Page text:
Bernie’s Billionaire: How the Richest Man in Hawaii Funds Bernie’s PR and Opposition Research

Bernie’s Billionaire: How the Richest Man in Hawaii Funds Bernie’s PR and Opposition Research

And what does the Soros ally expect in return?

Daniel Greenfield

Daniel Greenfield, a Shillman Journalism Fellow at the Freedom Center, is an investigative journalist and writer focusing on the radical Left and Islamic terrorism.

If there’s one thing everyone knows about Senator Bernie Sanders, it’s that he hates billionaires.

Now a newly minted millionaire and member of the 1%, Sanders reserves all his old hatred for millionaires, exclusively for billionaires.

Billionaires shouldn’t exist, he insists.

And while Bernie virtue signals about not having a PAC or taking money from billionaires, a big chunk of his media operation is financed by Pierre Omidyar, the founder of eBay, and the richest man in Hawaii.

Omidyar, a Franco-Persian who lives in Hawaii, pledged $250 million to First Look Media. FLM’s signature project is The Intercept, a radical leftist, anti-American, and anti-Semitic media hate site.

And The Intercept has a clear and definite candidate in the 2020 race.

The Intercept’s election coverage is filled with hysterical Sanders cheerleading, recent samples include, "The Power of Solidarity Is How Sanders Will Beat Trump", "At Iowa Debate, Bernie Sanders's Biggest Opponent Was CNN", and "Bernie Sanders's Secret to Attracting Latino Support."

But, more significantly, The Intercept acts as the opposition research arm of the Sanders campaign.

Its stories about Bernie Sanders are universally gushing, but its stories about the other candidates are undisguised hit pieces, passed off as journalistic investigations that are recirculated by the media. That includes recent stories about Bloomberg’s plagiarized campaign material and prison labor.

The technical term for this is opposition research.

The difference between journalism and opposition research is motive. Journalists follow a story where it goes. Opposition researchers are out to help a particular campaign win by damaging their opponents.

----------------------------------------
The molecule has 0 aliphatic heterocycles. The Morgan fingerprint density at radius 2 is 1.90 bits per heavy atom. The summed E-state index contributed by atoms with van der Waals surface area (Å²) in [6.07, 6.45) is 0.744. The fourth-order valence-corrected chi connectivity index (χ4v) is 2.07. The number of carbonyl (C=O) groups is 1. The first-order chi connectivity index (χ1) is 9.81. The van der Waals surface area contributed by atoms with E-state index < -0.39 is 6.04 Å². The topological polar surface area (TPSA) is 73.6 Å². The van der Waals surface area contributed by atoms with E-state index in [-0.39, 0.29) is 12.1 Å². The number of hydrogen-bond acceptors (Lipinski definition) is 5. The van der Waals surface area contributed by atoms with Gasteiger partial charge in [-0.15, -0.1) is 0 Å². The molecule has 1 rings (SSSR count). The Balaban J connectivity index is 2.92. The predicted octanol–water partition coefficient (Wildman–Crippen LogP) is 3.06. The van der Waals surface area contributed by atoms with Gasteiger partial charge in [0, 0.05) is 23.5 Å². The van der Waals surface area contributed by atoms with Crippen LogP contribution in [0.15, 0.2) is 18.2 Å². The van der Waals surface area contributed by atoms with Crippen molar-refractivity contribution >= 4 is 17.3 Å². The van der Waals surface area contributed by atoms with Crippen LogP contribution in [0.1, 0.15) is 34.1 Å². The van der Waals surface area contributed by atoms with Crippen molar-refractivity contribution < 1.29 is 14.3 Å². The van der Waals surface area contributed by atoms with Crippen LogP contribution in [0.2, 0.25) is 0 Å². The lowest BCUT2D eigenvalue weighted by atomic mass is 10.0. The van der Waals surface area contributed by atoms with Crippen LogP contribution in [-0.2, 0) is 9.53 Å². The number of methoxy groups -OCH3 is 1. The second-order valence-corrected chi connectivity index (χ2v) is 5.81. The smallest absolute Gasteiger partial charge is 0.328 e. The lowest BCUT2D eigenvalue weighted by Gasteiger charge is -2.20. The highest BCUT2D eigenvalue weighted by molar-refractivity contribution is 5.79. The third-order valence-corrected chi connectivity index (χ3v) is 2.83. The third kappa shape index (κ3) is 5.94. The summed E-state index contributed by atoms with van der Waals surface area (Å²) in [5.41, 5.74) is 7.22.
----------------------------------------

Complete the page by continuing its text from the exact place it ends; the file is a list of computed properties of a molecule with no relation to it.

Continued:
And there’s no ambiguity about what motivates The Intercept’s hit pieces about politicians like Buttigieg that the tech billionaire’s pet radical site had never bothered slinging mud at until now.

This opposition research financed by a tech tycoon who is the wealthiest man in Hawaii is then retweeted by the Sanders campaign account, staffers, surrogates, allies and assorted Bernie Bros.

Beyond the assembly line of hit pieces on Buttigieg, "Pete Buttigieg's Mostly White Mayoral Cabinet", "Pete Buttigieg Dodges Questions on Black Marijuana Arrests", and "Buttigieg Used Mechanical Turk Workers for Polling", or Klobuchar, "Amy Klobuchar Defended Prosecutions of Khat Possession", "Sen. Amy Klobuchar Sought Earmark for Anti-LGBT Ministry", and "2020 Candidate Amy Klobuchar Pushes Bill to Fund Police", is The Intercept’s role as the conspiracy theory spin room for the Sanders campaign.

The Intercept hysterically pushed claims that Sanders was winning in Iowa, and when victory failed to materialize turned to spreading conspiracy theories meant to prop up the lie that Sanders had won. It’s now already preparing the ground for a brokered convention with multiple stories attacking the legitimacy of a process that risks denying its chosen candidate the 2020 Democrat nomination.

Billionaires funding political sites that support their views is just politics. But the closeness between the Sanders campaign and a billionaire’s hate site that supplies him with PR and opposition research ought to be discussed, especially in light of the millionaire socialist’s posturing about his hatred for billionaires.

The Intercept doesn’t just happen to supply content that the Sanders campaign finds useful.

Briahna Joy Gray, Bernie's National Press Secretary, was the senior politics editor for The Intercept. Gray was hired by the tech billionaire's site after becoming a vocal supporter of Sanders in 2016. When the campaign officially hired her, she stated that, "It was the progressive vision embodied by Sanders' 2016 campaign that sparked my writing career." Her final article was, “Bernie Sanders Asks the Right Question on Reparations.” Next month, she was officially working for the Bernie Sanders campaign.

The Intercept has a very clear political identity. But it’s also the media arm of a movement bent on electing and promoting lefty candidates. And nobody asks who is financing all of it and why.